Slow food at last!

After 11 days of mostly fast food, it was good to get home this evening to a jungle of slow food….
Ingredients: Hablitzia, Rumex acetosa, Rumex patientia, Myrrhis (young seeds), Hemerocallis middendorfii and H. lilioasphodelus (daylily buds), Crambe maritima (broccolis), Crambe cordifolia (broccolis), Nettle, 2* Origanum, Tragopogon pratensis (flower stems and buds), Allium senescens, Campanula latifolia, Asparagus trichophyllus, Chives (flower buds), Peltaria alliacea, garlic, chili and chicory (2 types)
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Walk and Talk in the Vienna Botanical Gardens

Presenting an album of pictures from BG Vienna showing edible plants I found in the collections and talked about during my walk and talk arranged by Arche Noah!

Coffee Tea

Did you know you could make coffee tea from the leaves of the coffee bush! I finally got round to trying the fresh leaves from my plant as a tea a couple of weeks back and it was really delicious, with a similar taste to coffee berries if you’ve tried them (the red  flesh around the seed used to make coffee).
Coffee tea is certainly easier to grow and make at home than coffee coffee …. I’m still saving seed for a brew :)


Hosta Superstar and Host in Vienna

The genus Hosta is just about my favourite vegetable as you can read in my Book Around the World in 80 plants, productive, tasty and perfect for a forest garden as it doesn’t mind deep shade! I did a walk and talk at the Botanischer Garten der Universität Wien as part of my tour organised by Arche Noah in mid-June 2017. To my great surprise, there was a Hosta installation in the garden and a large collection of species Hosta! It turns out that the genus Hosta was named after Austrian botanist Nikolaus Host (1761-1834) and he managed a garden on the site of the botanical garden until his death!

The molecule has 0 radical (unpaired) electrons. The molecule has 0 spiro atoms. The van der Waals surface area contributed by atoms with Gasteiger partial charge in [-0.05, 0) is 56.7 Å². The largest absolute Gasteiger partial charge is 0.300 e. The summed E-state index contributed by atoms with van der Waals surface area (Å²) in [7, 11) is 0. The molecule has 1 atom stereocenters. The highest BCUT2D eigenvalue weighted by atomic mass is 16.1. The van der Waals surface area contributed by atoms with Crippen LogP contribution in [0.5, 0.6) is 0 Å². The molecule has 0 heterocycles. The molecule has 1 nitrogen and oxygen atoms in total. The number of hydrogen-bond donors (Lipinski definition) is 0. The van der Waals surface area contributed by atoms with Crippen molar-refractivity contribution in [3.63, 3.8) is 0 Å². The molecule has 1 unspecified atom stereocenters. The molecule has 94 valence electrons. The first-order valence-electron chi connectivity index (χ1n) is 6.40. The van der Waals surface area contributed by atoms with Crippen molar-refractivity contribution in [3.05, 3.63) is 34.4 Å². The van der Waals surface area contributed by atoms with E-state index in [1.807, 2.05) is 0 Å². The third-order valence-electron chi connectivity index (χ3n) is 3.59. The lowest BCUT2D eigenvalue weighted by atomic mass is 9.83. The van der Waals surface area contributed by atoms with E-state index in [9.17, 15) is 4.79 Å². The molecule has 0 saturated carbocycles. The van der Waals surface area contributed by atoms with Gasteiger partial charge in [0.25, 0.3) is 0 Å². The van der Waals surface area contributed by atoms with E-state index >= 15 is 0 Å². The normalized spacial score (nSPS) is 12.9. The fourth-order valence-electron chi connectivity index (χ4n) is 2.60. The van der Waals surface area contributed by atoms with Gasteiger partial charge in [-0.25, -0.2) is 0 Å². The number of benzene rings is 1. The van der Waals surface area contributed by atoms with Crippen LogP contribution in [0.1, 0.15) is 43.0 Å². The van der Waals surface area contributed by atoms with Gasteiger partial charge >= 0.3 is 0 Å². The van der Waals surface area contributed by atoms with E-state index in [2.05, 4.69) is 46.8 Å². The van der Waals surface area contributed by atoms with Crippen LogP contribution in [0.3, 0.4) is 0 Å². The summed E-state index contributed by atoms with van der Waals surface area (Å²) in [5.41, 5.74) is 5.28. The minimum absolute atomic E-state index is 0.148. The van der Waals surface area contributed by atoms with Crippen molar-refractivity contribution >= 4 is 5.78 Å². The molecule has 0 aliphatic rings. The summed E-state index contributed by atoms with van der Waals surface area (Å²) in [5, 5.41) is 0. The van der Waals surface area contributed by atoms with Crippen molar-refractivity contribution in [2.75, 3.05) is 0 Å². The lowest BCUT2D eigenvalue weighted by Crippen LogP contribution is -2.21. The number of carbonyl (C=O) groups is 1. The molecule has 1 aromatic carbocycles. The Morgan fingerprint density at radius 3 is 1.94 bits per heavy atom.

From the garden’s web site: “On the occasion of the 250th anniversary of the birth of Nikolaus Thomas Host (1761-1834). A group of students of the class for landscape design, under the supervision of the British artist and landscape designer Tony Heywood, is working on a “horticultural installation” for the Botanical Garden of the University of Vienna.”
Here’s a series of pictures from the installation “Hosta Superstar” and a long bed of species Hosta!
All Hostas are edible.
This was the highlight of my guided tour of the garden which ended at the Hosta installation.
It was unknown to the garden that Hosta are edible and the director was excited of this new dimension to the garden…perhaps there will be a Hosta tasting next spring!

Edimentals tour of the Botanischer Garten Universität Salzburg

My last gig in Austria was a tour in the young botanical garden in Saltzburg. Despite its youth (from 1986), it had one of the best collection of unusual edibles I’ve seen in a dedicated garden to the world’s cultural plants! Of course the ornamental beds also had a lot of food…

Arche Noah and the Seewardsee

Tom Strubreiter is my host up here in St. Koloman (see He picked me up at the station on Thursday and took me up to his mountain farm where he’s doing important work conserving rare breeds of farm animals that are much better adapted to local conditions and that rarely need visits by the vet! He showed me around his amazing ecostructure that he calls his Noah’s Ark that he is constructing … I spent the day botanising in the species rich alpine meadows and swam in the Seewardsee! Couldn’t be better


Auerhütte am Seewaldsee

This is the site of the talk I gave today with translation at Auerhütte, owned by Tom Strubreiter’s family!


Edibles & ornamental plants

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